Today, students and mentors worked together to design new subsystems of the robot. For instance, a new gearbox was designed for the intake lowering and raising, which would replace the current VEX planetary gearbox. The VEX planetary was very inefficient and quite heavy. The new gearbox with its motor will be marginally heavier than the previous setup, and it has the benefit of a more favorable gear reduction. After the design work was completed and verified, the team went online to sites like AndyMark and McMaster to order these new necessary parts. It is essential that these parts are ordered and arrive quickly, as time is running out before World Championships.
The team is scrambling to find places to trim weight on the robot. The new shooter wheels and intake gearbox are adding some weight to the robot, so the team trimmed some fat by removing the side panels, removing the pressure gauge support plate, and other areas. The 1/16″ side panels will eventually be replaced by side panels made of 1/32″ polycarb. Together, all the weight reductions will put us under weight. Although we are cutting it very close, we will eventually get to where we want to be.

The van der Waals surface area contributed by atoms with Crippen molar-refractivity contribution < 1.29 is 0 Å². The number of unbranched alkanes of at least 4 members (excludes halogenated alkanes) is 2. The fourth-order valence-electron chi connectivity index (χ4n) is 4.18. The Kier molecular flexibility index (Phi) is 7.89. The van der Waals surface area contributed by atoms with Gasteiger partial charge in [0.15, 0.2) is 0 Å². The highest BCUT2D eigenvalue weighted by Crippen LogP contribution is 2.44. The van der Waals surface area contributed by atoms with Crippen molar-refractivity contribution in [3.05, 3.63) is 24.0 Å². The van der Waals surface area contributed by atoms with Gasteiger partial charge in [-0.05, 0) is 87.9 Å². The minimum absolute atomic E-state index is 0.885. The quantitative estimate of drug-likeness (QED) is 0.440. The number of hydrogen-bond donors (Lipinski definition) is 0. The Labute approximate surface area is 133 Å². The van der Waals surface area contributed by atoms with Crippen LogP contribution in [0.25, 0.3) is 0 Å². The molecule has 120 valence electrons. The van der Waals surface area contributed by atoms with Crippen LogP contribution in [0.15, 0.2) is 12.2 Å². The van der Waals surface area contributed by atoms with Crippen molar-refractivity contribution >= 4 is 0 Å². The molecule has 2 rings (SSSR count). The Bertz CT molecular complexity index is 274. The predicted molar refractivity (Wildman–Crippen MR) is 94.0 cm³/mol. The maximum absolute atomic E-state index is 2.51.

Programming and Sensors
The programmers experimented with VEX bumper sensors as a means of detecting whether or not the frisbee is fully loaded in the indexer, and thus ready to transfer up to the shooter. They attached two bumper sensors via double stick tape on either side of the hard-stop plate. The next step of this is to wire the sensors to the digital sidecar and write up some codes. When completed, the bump sensors will allow for increased speed of rapid fire. Tests will determine the reliability and durability of this setup to ensure it can survive the stresses of competition.